peroneal dislocation
Observable peroneal dislocation. In some instances the peroneal tendon can be observed as it subluxates from the fibular groove

Imaging

An avulsion fracture of the lateral ridge of the distal fibula confirms the diagnosis of a peroneal tendon subluxation or dislocation.

MRI is used to identify tendon lesions. Tears may be identified by a “boomerang” appearance.

Ultrasonic imaging is highly accurate in identifying peroneal tendon lesions.

peroneal dislocation mri

Treatment

In cases in which the retinaculum is stretched, the degree of subluxation may be controlled by rehabilitation exercises, taping, and using a felt pad over the peroneal groove to help hold the tendons in place. However, after the retinaculum stretches, it does not return to its original length.

When the retinacula have been completely disrupted or pain and dysfunction become great, surgery is required to deepen the fibular groove, repair the involved retinaculum, or both.

Surgery to repair the soft tissue structures is usually necessary for patients with recurrent peroneal tendon dislocations. If the subluxation is not reduced, chronic ankle instability, pain, and decreased strength impair ankle function.

References

  1. Jones DC. Tendon Disorders of the Foot and Ankle. J Am Acad Orthop Surg. 1993 Nov;1(2):87-94. doi: 10.5435/00124635-199311000-00003. PMID: 10675859.
  2. Sammarco, GJ, and Mangone, PG: Diagnosis and treatment of peroneal tendon injuries. Foot Ankle Surg, 6:197, 2000.
  3. Karlsson, J, and Wiger, P: Longitudinal split of the peroneus brevis tendon and lateral ankle instability: treatment of concomitant lesions. J Athl Train, 37:463, 2002.
  4. Kumai, T, and Benjamin, M: The histological structure of the malleolar groove of the fibula in man: its direct bearing on the displacement of peroneal tendons and their surgical repair. J Anat, 203:257, 2003.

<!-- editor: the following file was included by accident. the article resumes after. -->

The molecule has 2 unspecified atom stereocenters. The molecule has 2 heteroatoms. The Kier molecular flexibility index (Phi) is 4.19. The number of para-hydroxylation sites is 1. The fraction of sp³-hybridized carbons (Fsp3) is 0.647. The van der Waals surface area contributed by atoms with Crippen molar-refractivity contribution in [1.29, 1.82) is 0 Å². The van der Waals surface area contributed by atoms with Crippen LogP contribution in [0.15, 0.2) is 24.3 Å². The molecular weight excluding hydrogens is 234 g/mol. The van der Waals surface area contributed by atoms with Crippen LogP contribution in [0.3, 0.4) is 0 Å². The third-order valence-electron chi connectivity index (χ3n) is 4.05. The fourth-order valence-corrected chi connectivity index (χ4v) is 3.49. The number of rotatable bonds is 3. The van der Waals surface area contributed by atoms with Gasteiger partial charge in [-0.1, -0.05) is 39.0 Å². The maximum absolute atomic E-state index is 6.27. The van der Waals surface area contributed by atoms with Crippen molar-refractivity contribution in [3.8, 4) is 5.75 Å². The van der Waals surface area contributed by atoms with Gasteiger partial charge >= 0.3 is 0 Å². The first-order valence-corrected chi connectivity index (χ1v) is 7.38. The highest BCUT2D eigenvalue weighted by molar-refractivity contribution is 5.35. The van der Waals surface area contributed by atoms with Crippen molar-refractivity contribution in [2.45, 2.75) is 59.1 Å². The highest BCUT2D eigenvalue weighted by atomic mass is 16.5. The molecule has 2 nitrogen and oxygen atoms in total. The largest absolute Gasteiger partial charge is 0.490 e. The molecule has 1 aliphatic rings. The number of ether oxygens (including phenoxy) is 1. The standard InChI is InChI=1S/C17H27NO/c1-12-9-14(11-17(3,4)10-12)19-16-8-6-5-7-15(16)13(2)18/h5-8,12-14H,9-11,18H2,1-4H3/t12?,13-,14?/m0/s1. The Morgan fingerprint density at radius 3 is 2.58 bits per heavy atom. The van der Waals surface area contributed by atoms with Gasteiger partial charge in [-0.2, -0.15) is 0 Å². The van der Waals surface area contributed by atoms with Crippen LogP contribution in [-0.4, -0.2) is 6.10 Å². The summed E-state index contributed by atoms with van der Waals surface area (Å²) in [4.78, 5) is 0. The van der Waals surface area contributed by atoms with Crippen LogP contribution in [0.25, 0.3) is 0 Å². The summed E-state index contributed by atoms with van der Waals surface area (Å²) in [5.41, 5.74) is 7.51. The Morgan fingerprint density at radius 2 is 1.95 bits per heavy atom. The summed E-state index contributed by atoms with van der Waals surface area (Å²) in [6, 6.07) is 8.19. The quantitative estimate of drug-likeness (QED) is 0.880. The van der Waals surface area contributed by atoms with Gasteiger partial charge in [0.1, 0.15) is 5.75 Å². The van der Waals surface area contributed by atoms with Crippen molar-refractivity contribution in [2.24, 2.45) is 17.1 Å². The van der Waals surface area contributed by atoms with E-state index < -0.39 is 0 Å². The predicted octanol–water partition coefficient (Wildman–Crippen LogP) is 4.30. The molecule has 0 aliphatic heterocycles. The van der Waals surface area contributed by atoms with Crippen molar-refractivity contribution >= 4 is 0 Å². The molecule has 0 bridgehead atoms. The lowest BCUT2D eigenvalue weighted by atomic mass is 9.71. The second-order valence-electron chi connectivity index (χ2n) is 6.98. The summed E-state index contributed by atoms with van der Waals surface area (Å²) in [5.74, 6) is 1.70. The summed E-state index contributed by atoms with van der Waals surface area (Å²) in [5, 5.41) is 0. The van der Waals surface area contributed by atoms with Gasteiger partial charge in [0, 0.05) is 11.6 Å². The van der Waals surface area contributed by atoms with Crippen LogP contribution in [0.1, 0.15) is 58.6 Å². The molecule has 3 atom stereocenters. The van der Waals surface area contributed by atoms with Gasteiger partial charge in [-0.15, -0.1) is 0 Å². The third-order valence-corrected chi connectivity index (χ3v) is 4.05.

5. Schweitzer, ME, et al: Using MR imaging to differentiate peroneal splits from other peroneal disorders. Am J Roentgenol, 168:129, 1997.
  6. Ferran, NA, Oliva, F, and Maffulli,N: Recurrent subluxation of the peroneal tendons. Sports Med, 36:839, 2006.
  7. Grant, TH, et al: Ultrasound diagnosis of peroneal tendon tears: a surgical correlation. J Bone Joint Surg, 87:1788, 2005.
  8. Yao, L: MR Findings in peroneal tendonopathy. J Comput Assist Tomogr, 19:460, 1995.
  9. Krause, JO, and Brodsky, JW: Peroneus brevis tendon tears: pathophysiology, surgical reconstruction, and clinical results. Foot Ankle Int, 19:271, 1998.
  10. Steensma, MR, Anderson, JG, and Bohay, DR: Update on diseases and treatment of the peroneal tendon, including peroneal tendon tear, subluxating peroneal tendon, and tendinosis. Curr Opin Orthop, 16:60, 2005.
  11. Boles, MA, et al: Enlarged peroneal process with peroneus longus tendon entrapment. Skeletal Radiol, 26:313, 1997.
  12. Magnano, GM, et al: High-resolution US of non-traumatic recurrent dislocation of the peroneal tendons: a case report. Pediatr Radiol, 28:476, 1998.
  13. Shellock, FG, et al: Peroneal tendons: use of kinematic MR imaging of the ankle to determine subluxation. J Magn Reson Imaging, 7:451, 1997.
  14. Sobel, M, et al: Painful os peroneum syndrome: a spectrum of conditions responsible for plantar lateral foot pain. Foot Ankle Int, 15:112, 1994.
  15. Kollias, SL, and Ferkel, RD: Fibular grooving for recurrent peroneal tendon subluxation. Am J Sports Med, 25:329, 1997.
  16. Karlsson, J, Eriksson, BI, and Sward, L: Recurrent dislocation of the peroneal tendons. Scand J Med Sci Sports, 6:242, 1996.